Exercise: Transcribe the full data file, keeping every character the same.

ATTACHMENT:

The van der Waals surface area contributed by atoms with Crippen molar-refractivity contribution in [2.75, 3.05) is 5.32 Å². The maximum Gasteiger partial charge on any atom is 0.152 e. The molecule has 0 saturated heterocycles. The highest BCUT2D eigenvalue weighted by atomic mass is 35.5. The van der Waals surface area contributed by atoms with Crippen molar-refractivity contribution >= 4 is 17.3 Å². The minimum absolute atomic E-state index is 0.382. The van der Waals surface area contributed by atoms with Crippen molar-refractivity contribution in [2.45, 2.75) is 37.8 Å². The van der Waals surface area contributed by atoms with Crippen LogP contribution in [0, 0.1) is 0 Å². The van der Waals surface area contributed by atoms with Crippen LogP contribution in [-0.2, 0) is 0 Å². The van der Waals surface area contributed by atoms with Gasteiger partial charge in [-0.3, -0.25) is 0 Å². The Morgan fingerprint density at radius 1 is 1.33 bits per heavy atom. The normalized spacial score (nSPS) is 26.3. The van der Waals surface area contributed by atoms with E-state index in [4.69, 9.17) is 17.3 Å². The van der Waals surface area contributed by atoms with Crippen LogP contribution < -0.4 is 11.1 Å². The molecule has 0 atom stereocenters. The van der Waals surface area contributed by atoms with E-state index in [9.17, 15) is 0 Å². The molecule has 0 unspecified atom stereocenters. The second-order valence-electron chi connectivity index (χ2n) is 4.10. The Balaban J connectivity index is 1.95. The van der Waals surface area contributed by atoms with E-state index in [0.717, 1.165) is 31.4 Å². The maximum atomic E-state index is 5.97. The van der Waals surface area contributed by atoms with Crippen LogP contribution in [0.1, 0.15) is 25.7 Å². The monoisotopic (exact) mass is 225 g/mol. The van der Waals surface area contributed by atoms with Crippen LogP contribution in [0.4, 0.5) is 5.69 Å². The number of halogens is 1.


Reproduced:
The van der Waals surface area contributed by atoms with Crippen molar-refractivity contribution in [2.75, 3.05) is 5.32 Å². The maximum Gasteiger partial charge on any atom is 0.152 e. The molecule has 0 saturated heterocycles. The highest BCUT2D eigenvalue weighted by atomic mass is 35.5. The van der Waals surface area contributed by atoms with Crippen molar-refractivity contribution >= 4 is 17.3 Å². The minimum absolute atomic E-state index is 0.382. The van der Waals surface area contributed by atoms with Crippen molar-refractivity contribution in [2.45, 2.75) is 37.8 Å². The van der Waals surface area contributed by atoms with Crippen LogP contribution in [0, 0.1) is 0 Å². The van der Waals surface area contributed by atoms with Crippen LogP contribution in [-0.2, 0) is 0 Å². The van der Waals surface area contributed by atoms with Gasteiger partial charge in [-0.3, -0.25) is 0 Å². The Morgan fingerprint density at radius 1 is 1.33 bits per heavy atom. The normalized spacial score (nSPS) is 26.3. The van der Waals surface area contributed by atoms with E-state index in [4.69, 9.17) is 17.3 Å². The van der Waals surface area contributed by atoms with Crippen LogP contribution < -0.4 is 11.1 Å². The molecule has 0 atom stereocenters. The van der Waals surface area contributed by atoms with E-state index in [9.17, 15) is 0 Å². The molecule has 0 unspecified atom stereocenters. The second-order valence-electron chi connectivity index (χ2n) is 4.10. The Balaban J connectivity index is 1.95. The van der Waals surface area contributed by atoms with E-state index in [0.717, 1.165) is 31.4 Å². The maximum atomic E-state index is 5.97. The van der Waals surface area contributed by atoms with Crippen LogP contribution in [0.1, 0.15) is 25.7 Å². The monoisotopic (exact) mass is 225 g/mol. The van der Waals surface area contributed by atoms with Crippen LogP contribution in [0.4, 0.5) is 5.69 Å². The number of halogens is 1.